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J&J mulls future of diagnostics business


By Jaimy Lee
Posted: January 23, 2013 - 10:00 am ET
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Johnson & Johnson said it is exploring options for its diagnostics business, including a sale or a move to operate the unit as a stand-alone company.

The New Brunswick, N.J.-based healthcare company said in a news release that it is evaluating “strategic options” for the Ortho Clinical Diagnostics business, which includes donor screening and blood-typing products as well as clinical laboratory technologies.

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“Options include a possible divestiture if it is determined that OCD could have greater potential as part of another organization whose focus is more closely aligned with its core strengths, or by operating as a stand-alone company,” Johnson & Johnson said in the statement. “At this time, it is not certain that any transaction will be consummated.”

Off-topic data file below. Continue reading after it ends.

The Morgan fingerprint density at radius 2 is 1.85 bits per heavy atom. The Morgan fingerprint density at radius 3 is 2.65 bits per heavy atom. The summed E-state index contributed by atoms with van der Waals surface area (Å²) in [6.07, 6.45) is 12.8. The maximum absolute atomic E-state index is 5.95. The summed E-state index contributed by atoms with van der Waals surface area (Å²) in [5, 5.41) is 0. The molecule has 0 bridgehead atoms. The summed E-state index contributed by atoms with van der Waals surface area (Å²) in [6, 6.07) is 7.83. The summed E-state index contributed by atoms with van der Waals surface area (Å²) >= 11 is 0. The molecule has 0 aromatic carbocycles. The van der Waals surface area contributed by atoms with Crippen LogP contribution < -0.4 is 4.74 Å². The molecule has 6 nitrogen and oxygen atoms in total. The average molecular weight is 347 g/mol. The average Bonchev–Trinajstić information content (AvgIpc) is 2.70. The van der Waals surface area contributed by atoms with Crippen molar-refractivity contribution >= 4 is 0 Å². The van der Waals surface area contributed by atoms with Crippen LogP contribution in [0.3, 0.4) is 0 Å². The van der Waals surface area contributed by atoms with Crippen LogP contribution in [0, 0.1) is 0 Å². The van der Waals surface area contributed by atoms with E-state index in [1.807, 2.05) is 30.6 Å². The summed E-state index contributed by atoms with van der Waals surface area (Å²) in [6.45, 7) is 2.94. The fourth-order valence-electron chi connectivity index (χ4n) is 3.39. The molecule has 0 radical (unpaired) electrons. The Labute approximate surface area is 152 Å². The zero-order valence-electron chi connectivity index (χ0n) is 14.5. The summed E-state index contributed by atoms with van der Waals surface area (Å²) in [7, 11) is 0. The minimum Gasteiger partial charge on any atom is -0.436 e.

The healthcare giant’s medical device and diagnostics business has undergone a number of changes in recent years, notably a $20 billion acquisition of orthopedic devicemaker Synthes that closed last year.

The company reported that worldwide sales rose 8% to $17.6 billion in the fourth quarter of 2012, compared to the same period in 2011, with the Synthes business contributing 5.6% of the company’s worldwide sales growth.

“We're building on our market leadership positions, having sustained or grown share in the majority of our key platforms, and hold number one or number two positions in over 80% of them today,” Johnson & Johnson Chairman and CEO Alex Gorsky said in the release. “We're also expanding our MD&D business in emerging markets, and with Synthes, generated strong double-digit growth there last year.”

During a call with investors, Gorsky said the diagnostics business does not hold the No. 1 or No. 2 position in its market. Sales for the unit fell 4.3% in the fourth quarter of last year.

Johnson & Johnson’s worldwide full-year sales rose 3.4% to $67.2 billion in 2012, compared to 2011.

The company also said its fourth-quarter net earnings included $800 million in increased litigation and programs costs related to the DePuy ASR, the metal-on-metal hip implant that was recalled in 2010 and has led to thousands of lawsuits, as well as integration and transaction costs related to the Synthes acquisition.


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